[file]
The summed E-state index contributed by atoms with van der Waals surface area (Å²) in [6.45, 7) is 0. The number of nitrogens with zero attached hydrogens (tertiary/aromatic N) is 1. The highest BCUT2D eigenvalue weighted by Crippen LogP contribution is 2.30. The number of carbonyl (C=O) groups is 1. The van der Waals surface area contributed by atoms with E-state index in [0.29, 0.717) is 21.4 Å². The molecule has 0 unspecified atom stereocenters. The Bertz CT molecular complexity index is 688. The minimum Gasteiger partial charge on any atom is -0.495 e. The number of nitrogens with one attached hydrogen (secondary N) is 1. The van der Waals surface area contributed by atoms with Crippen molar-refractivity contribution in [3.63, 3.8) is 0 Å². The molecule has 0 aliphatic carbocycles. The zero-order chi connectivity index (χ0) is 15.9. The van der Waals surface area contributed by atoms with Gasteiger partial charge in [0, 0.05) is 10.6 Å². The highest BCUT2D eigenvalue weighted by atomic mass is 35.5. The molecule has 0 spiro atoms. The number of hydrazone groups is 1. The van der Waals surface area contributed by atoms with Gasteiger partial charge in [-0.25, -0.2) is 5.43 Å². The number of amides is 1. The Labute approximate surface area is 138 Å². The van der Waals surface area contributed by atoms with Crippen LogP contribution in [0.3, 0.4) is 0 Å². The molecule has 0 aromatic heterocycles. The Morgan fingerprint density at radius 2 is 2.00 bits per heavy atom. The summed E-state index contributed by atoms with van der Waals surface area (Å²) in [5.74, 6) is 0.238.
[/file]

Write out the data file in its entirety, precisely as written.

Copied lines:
The summed E-state index contributed by atoms with van der Waals surface area (Å²) in [6.45, 7) is 0. The number of nitrogens with zero attached hydrogens (tertiary/aromatic N) is 1. The highest BCUT2D eigenvalue weighted by Crippen LogP contribution is 2.30. The number of carbonyl (C=O) groups is 1. The van der Waals surface area contributed by atoms with E-state index in [0.29, 0.717) is 21.4 Å². The molecule has 0 unspecified atom stereocenters. The Bertz CT molecular complexity index is 688. The minimum Gasteiger partial charge on any atom is -0.495 e. The number of nitrogens with one attached hydrogen (secondary N) is 1. The van der Waals surface area contributed by atoms with Crippen molar-refractivity contribution in [3.63, 3.8) is 0 Å². The molecule has 0 aliphatic carbocycles. The zero-order chi connectivity index (χ0) is 15.9. The van der Waals surface area contributed by atoms with Gasteiger partial charge in [0, 0.05) is 10.6 Å². The highest BCUT2D eigenvalue weighted by atomic mass is 35.5. The molecule has 0 spiro atoms. The number of hydrazone groups is 1. The van der Waals surface area contributed by atoms with Gasteiger partial charge in [-0.25, -0.2) is 5.43 Å². The number of amides is 1. The Labute approximate surface area is 138 Å². The van der Waals surface area contributed by atoms with Crippen LogP contribution in [0.3, 0.4) is 0 Å². The molecule has 0 aromatic heterocycles. The Morgan fingerprint density at radius 2 is 2.00 bits per heavy atom. The summed E-state index contributed by atoms with van der Waals surface area (Å²) in [5.74, 6) is 0.238.